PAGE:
The third Good Thing this week is my joy to have found a fellow film lover to share my life with. As I mentioned, we’re working our way through the Oscar nominated films. Christmas was fun with Frozen and Despicable Me 2 (Best Animated Feature, so they count!)  and of the Best Picture nominations we’ve seen Gravity, Captain Phillips, American Hustle and 12 Years a Slave so far.  Of these, if I was to choose Best Picture it would be 12 Years a Slave. It’s a harrowing, important and beautifully acted film, with many incredible characters and a haunting score. In his Top 5 films of the week, Mark Kermode put 12 Years a Slave in all five positions. Whether it deserves that hype is another matter, but if there’s one film you should see in January, it’s this one.

What are your Three Good Things this week? What do you think will take Best Picture at the Oscars this year? And do you have any film recommendations for me to curl up on the sofa in front of? 

December 20, 2013

Becoming a cyclist.

Last Sunday, I did my first ‘proper’ bike ride on my new road bike. I’ve done shorter bits of riding around Leeds before, but nothing above about 20 miles. On Sunday, we did 35. And most of them seemed to be uphill. Leaving North Leeds towards Harewood, then onwards to Harrogate and RHS Harlow Carr, we made our way along little side roads where possible, keeping away from traffic. Not always possible, of course, and on a couple of occasions I got a little nervous about the closeness and speed of some vehicles passing us. It felt a bit like some of the people driving massive Range Rover type vehicles really didn’t seem to know how wide their car was.

Having said that, the main way I was likely to end up having an accident was from too much nosiness! Lots of terribly nice properties, gardens, allotments and field of ponies to be stared at. None of which I should have been looking at when on a bike, so I had to keep reminding myself to concentrate and look at the road. Whenever we started climbing, I had no difficulty in keeping my eyes firmly fixed ahead of me, as I concentrated on my breathing and making my slow and steady way up the hills. I even managed my first Category 4 climb and did so without stopping, thanks to the support from my fabulous boyfriend. I had a little cry at the top of one of the particularly gruelling hills; cycling uphill into a head wind is not a lot of fun.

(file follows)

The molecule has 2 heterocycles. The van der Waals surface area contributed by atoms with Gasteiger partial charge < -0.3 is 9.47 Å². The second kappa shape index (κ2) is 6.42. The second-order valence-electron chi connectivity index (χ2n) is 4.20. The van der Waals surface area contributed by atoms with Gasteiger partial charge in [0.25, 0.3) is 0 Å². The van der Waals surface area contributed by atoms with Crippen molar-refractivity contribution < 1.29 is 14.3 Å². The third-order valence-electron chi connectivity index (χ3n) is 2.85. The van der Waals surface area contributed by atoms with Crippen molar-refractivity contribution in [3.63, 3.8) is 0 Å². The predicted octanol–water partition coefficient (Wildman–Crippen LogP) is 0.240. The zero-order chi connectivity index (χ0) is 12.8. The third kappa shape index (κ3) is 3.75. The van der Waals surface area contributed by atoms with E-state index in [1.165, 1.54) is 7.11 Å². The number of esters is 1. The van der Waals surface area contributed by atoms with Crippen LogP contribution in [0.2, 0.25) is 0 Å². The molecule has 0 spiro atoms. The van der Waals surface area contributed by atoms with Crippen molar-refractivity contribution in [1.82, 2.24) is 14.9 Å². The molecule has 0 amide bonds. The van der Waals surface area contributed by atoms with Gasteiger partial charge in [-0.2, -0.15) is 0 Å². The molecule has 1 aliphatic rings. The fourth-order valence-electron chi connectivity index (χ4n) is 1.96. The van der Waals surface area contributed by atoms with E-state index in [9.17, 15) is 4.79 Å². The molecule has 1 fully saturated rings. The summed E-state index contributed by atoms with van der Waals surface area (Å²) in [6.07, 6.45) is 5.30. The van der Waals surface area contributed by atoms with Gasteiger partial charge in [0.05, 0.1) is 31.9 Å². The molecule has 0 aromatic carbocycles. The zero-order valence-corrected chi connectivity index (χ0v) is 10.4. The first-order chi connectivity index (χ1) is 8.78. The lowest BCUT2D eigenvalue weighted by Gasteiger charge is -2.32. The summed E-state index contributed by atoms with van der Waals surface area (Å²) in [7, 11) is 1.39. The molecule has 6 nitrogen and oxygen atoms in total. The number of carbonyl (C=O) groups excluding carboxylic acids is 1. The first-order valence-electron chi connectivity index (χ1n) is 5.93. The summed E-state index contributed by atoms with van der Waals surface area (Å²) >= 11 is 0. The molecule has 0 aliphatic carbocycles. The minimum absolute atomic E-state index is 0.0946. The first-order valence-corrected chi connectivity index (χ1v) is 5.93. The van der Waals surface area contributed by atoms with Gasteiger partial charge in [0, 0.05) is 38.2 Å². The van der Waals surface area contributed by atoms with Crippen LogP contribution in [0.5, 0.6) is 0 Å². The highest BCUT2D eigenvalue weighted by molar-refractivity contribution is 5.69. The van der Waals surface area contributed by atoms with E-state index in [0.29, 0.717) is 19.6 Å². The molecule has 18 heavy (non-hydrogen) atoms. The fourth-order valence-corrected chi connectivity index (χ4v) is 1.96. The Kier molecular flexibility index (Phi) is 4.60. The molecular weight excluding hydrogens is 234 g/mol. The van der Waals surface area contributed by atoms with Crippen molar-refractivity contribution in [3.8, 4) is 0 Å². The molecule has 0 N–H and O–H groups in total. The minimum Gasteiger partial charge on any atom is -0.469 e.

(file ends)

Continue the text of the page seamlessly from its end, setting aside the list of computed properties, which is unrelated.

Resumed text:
But despite the tears, the pain and the jelly legs, I loved the ride. Not least because we had a halfway stop at the poshest cycle cafe in Yorkshire, the famous Betty’s tearoom at RHS Harlow Carr. Not a cycle cafe at all, obviously, but they were as gracious to us in our cycling gear as they were to everyone else in their rather smarter attire. And, despite a bit of stiffness getting going again after a stop, it certainly helped on the way back.

Looking back it seems such a long time ago that I was terrified of cycling. I’d not ridden since a childhood accident, until I was caught up in the idea of trying my hand at completing a Cycletta, which I did on a hired bike. Then came my beloved, but ultimately ill-judged Pashley and now, I’m committed to the idea of being a road cyclist. Not someone who rides for speed, togged up in logo-emblazoned lycra, but someone who rides for fun. Maybe for a bit of touring over longer distances with a pannier and a youth hostel to sleep in. I’m not sure yet, but I’m definitely well on my way towards losing that fear. I’m excited to see the Tour De France come to Yorkshire next year, planning to learn more bike maintenance, booking my ticket for the Festival of Cycling, and fingers crossed, entering the longer distanced Cycletta at Tatton Park.

I feel like a cyclist now. Really and truly. And to have faced my fear feels brilliant. I recommend it!

Female cyclist

December 13, 2013

Bringing The Garden Indoors.

Now that I’ve moved to a third floor flat, I am without a garden of my own. This is offset somewhat by my allotment and we have a shared garden, but it’s overlooked by several large trees. This makes for wonderful bird watching – I appear to have become an accidental twitcher – but means that the garden is darkened, covered in leaves, and any plants would need to compete with lots of tree roots so it doesn’t bode well for much growing.

So, to satisfy my green fingers,  I want to bring some of the outdoors into our home.

The first thing I did was plant ‘Paperwhite’ bulbs into little terracotta pots. I have a handful of these around the flat and they’ve brought a bit of cheer and a heady fragrance into our home. Although you can force these in the dark, I just left them in my mother’s greenhouse for a few weeks and they’ve flowered quite quickly. I love that the bright green shoots are mirrored in the green that has grown on the old terracotta and they look wonderful against the pale walls; a touch of next Spring in the early days of Winter.

Paperwhites in pots